Rendezvous is the term given to the means by which nodes initiate interaction. This may be done by some signalling communication on the radio channel between nodes. In order to describe how rendezvous may take place, we introduce the terms client and server to describe the entities involved in the rendezvous procedure.
The server provides as a service some piece of information, which may or may not be the result of a request from a client. The client request may contain information pertinent to the service being offered by the server—parameters of the service, if you like. In this case, a more traditional query-response architecture is adopted whereby the client will issue a query containing the query's parameters. The query will be given an answer, the response, by the server.
In such a configuration, the client and server must rendezvous before the parameters can be sent. This might be done by the server periodically “beaconing”, sending a short radio packet to announce its presence. A client wishing to make use of the service will respond to the beacon with its request.
Under some circumstances, the service offered by the server may be independent of any client parameters. In this case, it is possible to conserve the total power consumed within the system by introducing a “service in beacon” strategy. In this scheme, the server will periodically beacon, announcing its existence, and in addition, a service response will be held within the payload of the beacon. In doing this, the server precludes the need for any client to issue a query and wait for a response from the server, since the client has already received the response from the service it was looking for.
Another power saving mechanism which might be adopted in the rendezvous procedure is that of Proxy Rendezvous. Consider the scenario where more than one client is waiting to make use of a nearby service. The normal way in which these clients would do this would be to have all the clients listening independently for the beacon from the server, and to all respond to this beacon with their specific queries.
We can, however, optimise the total power consumption within a system of this kind by introducing a scheme of Proxy Rendezvous. Under this scheme, clients would “beacon” announcing their presence, and their interest in making use of a particular service, along with any query parameters they may have for this service. In hearing that another client is interested in making use of the same service as itself, the clients can rendezvous with each other, and nominate a client to “stay awake”, waiting for the server's beacon. Other clients interested in this service can now sleep, and will re-rendezvous with the nominated client, who will have interacted with the server in their behalf.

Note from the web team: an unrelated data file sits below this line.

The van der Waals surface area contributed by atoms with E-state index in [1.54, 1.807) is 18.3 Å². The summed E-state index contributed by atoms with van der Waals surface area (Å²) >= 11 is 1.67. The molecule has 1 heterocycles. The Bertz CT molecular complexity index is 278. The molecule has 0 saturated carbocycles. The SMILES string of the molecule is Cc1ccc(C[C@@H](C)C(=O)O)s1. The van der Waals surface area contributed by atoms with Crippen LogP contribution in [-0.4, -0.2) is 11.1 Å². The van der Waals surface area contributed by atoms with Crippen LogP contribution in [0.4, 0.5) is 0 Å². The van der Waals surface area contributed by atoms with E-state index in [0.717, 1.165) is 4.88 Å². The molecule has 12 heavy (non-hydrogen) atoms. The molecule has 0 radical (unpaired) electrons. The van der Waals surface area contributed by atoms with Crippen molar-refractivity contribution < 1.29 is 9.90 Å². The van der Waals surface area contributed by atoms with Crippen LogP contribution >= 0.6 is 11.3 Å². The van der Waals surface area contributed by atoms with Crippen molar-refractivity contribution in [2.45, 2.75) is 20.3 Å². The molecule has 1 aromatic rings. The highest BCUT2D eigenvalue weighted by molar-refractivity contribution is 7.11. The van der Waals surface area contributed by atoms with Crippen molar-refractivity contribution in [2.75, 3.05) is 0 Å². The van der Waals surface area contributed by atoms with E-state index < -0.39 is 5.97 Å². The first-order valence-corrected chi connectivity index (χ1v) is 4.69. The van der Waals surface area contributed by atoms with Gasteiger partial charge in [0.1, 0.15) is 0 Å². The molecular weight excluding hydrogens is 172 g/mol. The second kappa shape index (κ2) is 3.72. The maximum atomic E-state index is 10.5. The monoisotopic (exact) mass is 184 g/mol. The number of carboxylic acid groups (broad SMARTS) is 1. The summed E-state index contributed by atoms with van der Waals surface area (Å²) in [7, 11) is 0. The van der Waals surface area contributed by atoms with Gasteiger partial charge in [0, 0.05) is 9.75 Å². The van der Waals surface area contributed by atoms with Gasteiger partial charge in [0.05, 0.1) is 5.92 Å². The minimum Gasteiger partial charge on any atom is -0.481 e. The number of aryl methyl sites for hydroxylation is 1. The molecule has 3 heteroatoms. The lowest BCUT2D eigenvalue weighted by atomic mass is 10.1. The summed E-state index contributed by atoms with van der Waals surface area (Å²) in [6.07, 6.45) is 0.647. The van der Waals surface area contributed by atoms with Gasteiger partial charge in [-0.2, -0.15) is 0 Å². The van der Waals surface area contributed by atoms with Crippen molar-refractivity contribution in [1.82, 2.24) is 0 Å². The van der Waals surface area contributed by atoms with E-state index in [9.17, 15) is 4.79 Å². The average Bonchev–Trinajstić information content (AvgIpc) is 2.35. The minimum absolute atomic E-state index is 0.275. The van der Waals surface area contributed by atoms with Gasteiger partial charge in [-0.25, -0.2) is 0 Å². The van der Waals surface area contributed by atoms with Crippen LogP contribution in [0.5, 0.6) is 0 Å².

In a system where every node periodically broadcasts its unique ID the wake up time is followed by a brief interval for reception of data from other nodes. Nodes can be arranged to listen to the available channel for longer periods at certain times to update them on the other nodes available in the vicinity.
In another application, where a person has gathered together all the nodes that they wish to communicate with, only one of the nodes needs to be triggered into remaining active. This can then trigger all of the others as they make their periodic transmissions. Within a minute or so all nodes which are in range of the initial trigger should be able to intercommunicate directly and will have learnt of each others presence.
Some nodes are associated with devices with large power supplies e.g. cellular phones, notebook computers, cars, and some will be connected to mains electricity. These can remain active at all times and as with other nodes can be arranged to broadcast their IDs periodically e.g. every 30 seconds. These are referred to as listening nodes. When they detect a broadcast from another node they will look it up in a cache of recently detected nodes and if necessary will interrogate it to find out what it is and what services it offers and requires. If they have sufficiently recent information they will not respond. If a low power node (A) is interrogated by a listening node (L) it can request a list of other recently seen nodes identified by their Ids. In addition, if node L overhears a service-in-beacon transmission, which may be marked as cacheable, it can store this service response alongside the node Id. This “cached” response would be marked as valid for a fixed time period. During this period, node L can re-transmit the cached response as a “proxy” for the service-in-beacon node. In this way, power consumption on the service-in-beacon node may be reduced. If it does not have knowledge of all the Ids it can immediately request details about them from the cache maintained by the listening node L. If the low power note (A) wishes to communicate with one of those recently seen nodes (B) it can choose to remain active for a pre-determined period of time e.g. 30 seconds and respond directly to the next broadcast from node B. It may even obtain a hint about how often and how recently that node broadcasts from the listening node L. If the node L cannot provide enough information about node B for A to make a decision then node A will remain active for long enough to establish direct contact with B and obtain sufficient details. Thus, the listening node is used purely as a hint device with communications being established directly if there is any interest. This is important since the other nodes may no longer be in the vicinity, ie node B may have moved away from the listening node and may also have moved away from node A. Once the nodes are in contact A and B can power down for pre-determined periods and power up to transmit and listen for each other's presence. The listening period will be slightly longer than usual to account for mis-synchronisation. However, if it extends for too long the nodes will assume that they have lost contact and will return to their default state.